Up a mountain and down a panhandle driveway lined with dense cedar hedges nestles a charming and unusual home.
Like a beautiful pendant hanging on a chain, David Flaherty’s house is a gem set in a Japanese-style oasis of subtle greens and greys.
This Mount Tolmie home is one of those places where you want to go right inside and begin exploring, but can’t seem to tear yourself away from the series of secret gardens that flow around it like a stream.
Flaherty has lived here 21 years, and it’s hardly surprising his hidden driveway, which curves gently to promote a “sense of mystery,” expands into an ultra private, one-third acre property. Flaherty was this province’s first information and privacy commissioner, and his life has been defined by confidentiality and discretion,
At 74, he still works as a privacy consultant and expert witness in litigation. He has penned or edited 14 books and is a long-serving member of advisory committees and boards for both the federal and provincial privacy commissioners. After earning a PhD from Columbia he taught at Princeton, as well as other universities, and held fellowships and scholarships at Harvard and Oxford to name just two.
“When this house came on the market the previous owners had trouble selling it,” recalled Flaherty with a wry smile. “One of the issues was the lack of eye- or street-appeal. It’s ironic, in terms of how I value it for its privacy, the fact I can hold sensitive meetings here, retreats or intimate parties.”
The New Brunswick-born Flaherty was a single father of three when he moved here in 1993. After being shown three-bedroom homes in Oak Bay, this jewel is what caught his eye. He bought it in 24 hours.
“It was so different … although I don’t know if I could have seen the potential without the help of my friend and designer JC Scott,” who quickly responded to the home’s character.
“JC envisioned what was possible and helped me overcome my innate conservatism. When he works with you, he practically does a psychological assessment. I’m smart enough to give him a relatively free hand — except to say ‘no’ now and then. He has renovated every part of this house.”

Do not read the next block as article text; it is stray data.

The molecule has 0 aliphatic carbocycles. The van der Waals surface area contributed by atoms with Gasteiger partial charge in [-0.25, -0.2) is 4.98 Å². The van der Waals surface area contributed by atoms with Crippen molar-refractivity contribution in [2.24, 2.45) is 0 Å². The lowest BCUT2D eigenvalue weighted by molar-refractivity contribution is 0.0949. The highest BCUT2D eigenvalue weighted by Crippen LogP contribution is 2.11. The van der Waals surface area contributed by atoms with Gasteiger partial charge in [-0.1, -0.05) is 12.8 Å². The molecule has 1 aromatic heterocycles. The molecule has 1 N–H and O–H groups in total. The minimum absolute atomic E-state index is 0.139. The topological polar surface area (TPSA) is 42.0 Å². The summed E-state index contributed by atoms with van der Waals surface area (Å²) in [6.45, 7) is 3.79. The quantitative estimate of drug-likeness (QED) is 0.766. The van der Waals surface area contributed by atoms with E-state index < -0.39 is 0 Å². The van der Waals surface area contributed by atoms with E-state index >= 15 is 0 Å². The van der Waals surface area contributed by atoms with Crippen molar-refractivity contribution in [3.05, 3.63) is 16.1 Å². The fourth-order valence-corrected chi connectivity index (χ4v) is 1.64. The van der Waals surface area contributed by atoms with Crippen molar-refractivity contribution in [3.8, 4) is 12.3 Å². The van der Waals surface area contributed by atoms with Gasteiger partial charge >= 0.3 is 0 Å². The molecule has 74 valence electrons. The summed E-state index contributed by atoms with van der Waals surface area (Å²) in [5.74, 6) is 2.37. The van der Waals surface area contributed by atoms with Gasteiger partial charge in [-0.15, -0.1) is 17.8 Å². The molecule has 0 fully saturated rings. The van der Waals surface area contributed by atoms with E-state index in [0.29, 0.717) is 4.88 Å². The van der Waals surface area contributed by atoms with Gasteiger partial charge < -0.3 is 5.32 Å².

The home is full of character and Flaherty is an engaging and stimulating client, said Scott, who noted walking around the house is like strolling through a gallery with world class paintings and a premier Canadian ceramic collection.
“The space functions as a very private home office, a retreat and in the evenings it flows and functions beautifully for entertaining,” said Scott. He particularly appreciated the atrium at its heart, which drew his mind back to both early Roman and Asian traditions.
He suggested an Oriental-modern theme and “David ran with that inside and out.”
It is always a treat to work with just one owner, as he did in the home of collector Michael Williams. “You can tailor a house to one person, one taste, someone who is doing a house for themselves, not for resale or a family.”
The 1978 house reflects many West Coast design elements, including views of nature inside and out, and the layout comprises two wings with corridors around the central courtyard. It feels open yet private, and Scott enhanced that by widening windowsills. It allows more display space for ceramics, focuses sight lines to the garden and affords a deeper sense of privacy.
He noted: “David likes to collect the very best, and some of Canada’s greatest potters are here, at very affordable prices, so he can buy top quality art from living artists.
Scott’s other improvements include refinishing all the woodwork, designing new window dressings and valances — with an Oriental influence — and putting down oatmeal-coloured natural wool and sisal carpets as well as Indian brown slate.